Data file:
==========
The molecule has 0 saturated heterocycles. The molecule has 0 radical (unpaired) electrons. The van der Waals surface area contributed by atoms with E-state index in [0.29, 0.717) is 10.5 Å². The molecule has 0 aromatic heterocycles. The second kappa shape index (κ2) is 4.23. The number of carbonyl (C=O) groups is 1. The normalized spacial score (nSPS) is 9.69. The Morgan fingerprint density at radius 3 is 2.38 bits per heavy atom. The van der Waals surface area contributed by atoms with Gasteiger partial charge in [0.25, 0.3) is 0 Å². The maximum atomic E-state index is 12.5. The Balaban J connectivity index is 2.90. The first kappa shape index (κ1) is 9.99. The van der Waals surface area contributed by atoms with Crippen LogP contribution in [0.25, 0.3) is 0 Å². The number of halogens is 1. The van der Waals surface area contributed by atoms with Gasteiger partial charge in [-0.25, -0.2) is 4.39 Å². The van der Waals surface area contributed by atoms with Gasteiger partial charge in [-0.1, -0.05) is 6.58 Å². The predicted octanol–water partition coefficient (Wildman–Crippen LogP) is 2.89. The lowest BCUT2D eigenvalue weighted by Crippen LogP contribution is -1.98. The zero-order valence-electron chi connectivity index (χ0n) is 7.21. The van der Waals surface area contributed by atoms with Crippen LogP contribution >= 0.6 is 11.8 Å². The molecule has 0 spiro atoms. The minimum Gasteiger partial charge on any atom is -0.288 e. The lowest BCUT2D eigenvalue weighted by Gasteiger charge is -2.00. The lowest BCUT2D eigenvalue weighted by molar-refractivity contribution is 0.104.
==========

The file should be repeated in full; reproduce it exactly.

The molecule has 0 saturated heterocycles. The molecule has 0 radical (unpaired) electrons. The van der Waals surface area contributed by atoms with E-state index in [0.29, 0.717) is 10.5 Å². The molecule has 0 aromatic heterocycles. The second kappa shape index (κ2) is 4.23. The number of carbonyl (C=O) groups is 1. The normalized spacial score (nSPS) is 9.69. The Morgan fingerprint density at radius 3 is 2.38 bits per heavy atom. The van der Waals surface area contributed by atoms with Gasteiger partial charge in [0.25, 0.3) is 0 Å². The maximum atomic E-state index is 12.5. The Balaban J connectivity index is 2.90. The first kappa shape index (κ1) is 9.99. The van der Waals surface area contributed by atoms with Crippen LogP contribution in [0.25, 0.3) is 0 Å². The number of halogens is 1. The van der Waals surface area contributed by atoms with Gasteiger partial charge in [-0.25, -0.2) is 4.39 Å². The van der Waals surface area contributed by atoms with Gasteiger partial charge in [-0.1, -0.05) is 6.58 Å². The predicted octanol–water partition coefficient (Wildman–Crippen LogP) is 2.89. The lowest BCUT2D eigenvalue weighted by Crippen LogP contribution is -1.98. The zero-order valence-electron chi connectivity index (χ0n) is 7.21. The van der Waals surface area contributed by atoms with Crippen LogP contribution >= 0.6 is 11.8 Å². The molecule has 0 spiro atoms. The minimum Gasteiger partial charge on any atom is -0.288 e. The lowest BCUT2D eigenvalue weighted by Gasteiger charge is -2.00. The lowest BCUT2D eigenvalue weighted by molar-refractivity contribution is 0.104.